From the Publisher

The Handbook of Labor Statistics is recognized as an authoritative resource on the U.S. labor force. It continues and enhances the Bureau of Labor Statistics's (BLS) discontinued publication, Labor Statistics. Compiled in the midst of a dramatic economic downturn, the 14th Edition allows the user to understand recent developments as well as to compare today's economy with past history. The Handbook is a comprehensive reference providing an abundance of data on a variety of topics including:employment and unemploymentearningspricesproductivityconsumer expendituresoccupational safety and healthunion membershipinternational labor comparisonsand much more! Features of the publicationIn addition to over 200 tables that present practical data, the Handbook provides:introductory material for each chapter that contains highlights of salient data and figures that call attention to noteworthy trends in the datanotes and definitions, which contain concise descriptions of the data sources, concepts, definitions, and methodology from which the data are derivedreferences to more comprehensive reports which provide additional data and more extensive descriptions of estimation methods, sampling, and reliability measuresNew in the 14th Edition:in Chapter 1, a new section has been added on persons with a disability in the labor forceChapter 6 has been expanded to include new tables on employee compensationtables in Chapter 2 now include hours of work, earnings per hour, and earnings per week for all employees as well as for production and nonsupervisory workersSome Interesting Facts in the 14th edition:in 2009, the unemployment rate increased sharply to 9.3 percent—the highest the unemployment rate has been since 1983Michigan had the highest unemployment rate in 2009 at 13.6 percent followed by Nevada at 11.8 percent and South Carolina at 11.7 percent. North Dakota had the lowest unemployment rate at 4.3 percentfrom January 2010 to October 2010, the number of initial claimants for unemployment insurance dropped from 182,261 to 148,059although the number of mass layoffs increased 7.9 percent to 1,651 from September 2010 to October 2010, it was still much lower than the high of 2,489 in November 2008while the civilian labor force is only projected to grow 8.2 percent from 2008-2018, the number of persons 75 years and over in the labor force is projected to grow by 61.9 percenttwenty-four percent of people did some or all of their job at home on days that they workedon an average weekday, 83 percent of employed persons worked, while on an average weekend day, only 35 percent of employed persons workedfrom September 2005 to September 2010, the Employment Cost Index increased 12.8 percent for private industry workerstotal non-farm employment declined in 2009 by 4.3 percent after declining by 0.6 percent in 2008the mean annual wages of those in education, training, and library occupations ranged from $24,280 for teachers assistants to $109,150 for postsecondary law teachers in 2009there were only 5 major work stoppages in 2009 involving 1,000 workers or more, which is the lowest number since the work stoppage began in 1947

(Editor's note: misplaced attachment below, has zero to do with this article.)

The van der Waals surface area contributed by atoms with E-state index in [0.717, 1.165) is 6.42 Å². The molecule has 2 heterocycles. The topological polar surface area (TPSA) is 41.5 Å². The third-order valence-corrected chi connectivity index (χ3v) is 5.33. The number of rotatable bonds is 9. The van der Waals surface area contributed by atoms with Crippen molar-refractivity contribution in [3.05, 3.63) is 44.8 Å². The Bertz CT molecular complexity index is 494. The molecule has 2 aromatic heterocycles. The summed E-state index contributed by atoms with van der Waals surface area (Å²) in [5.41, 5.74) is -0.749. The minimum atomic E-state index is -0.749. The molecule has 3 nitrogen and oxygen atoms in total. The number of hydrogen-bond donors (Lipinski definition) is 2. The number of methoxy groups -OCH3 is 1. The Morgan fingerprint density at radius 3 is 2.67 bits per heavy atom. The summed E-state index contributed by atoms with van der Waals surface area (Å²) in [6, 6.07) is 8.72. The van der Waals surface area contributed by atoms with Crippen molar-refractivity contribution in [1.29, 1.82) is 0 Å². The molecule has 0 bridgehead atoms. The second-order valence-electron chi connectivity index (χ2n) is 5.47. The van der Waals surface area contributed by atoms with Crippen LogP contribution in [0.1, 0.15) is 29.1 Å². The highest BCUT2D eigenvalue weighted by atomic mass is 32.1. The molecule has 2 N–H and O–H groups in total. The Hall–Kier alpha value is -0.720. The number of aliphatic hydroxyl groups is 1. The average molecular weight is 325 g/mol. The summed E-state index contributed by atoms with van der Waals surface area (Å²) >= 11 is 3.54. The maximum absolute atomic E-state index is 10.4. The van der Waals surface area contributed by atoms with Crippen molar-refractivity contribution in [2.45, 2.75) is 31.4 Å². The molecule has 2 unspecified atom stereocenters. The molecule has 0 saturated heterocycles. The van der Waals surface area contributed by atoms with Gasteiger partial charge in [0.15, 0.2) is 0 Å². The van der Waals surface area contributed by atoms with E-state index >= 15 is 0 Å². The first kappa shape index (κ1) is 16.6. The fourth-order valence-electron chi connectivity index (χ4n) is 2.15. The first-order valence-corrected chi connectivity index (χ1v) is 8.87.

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ISBN: 9781598884807
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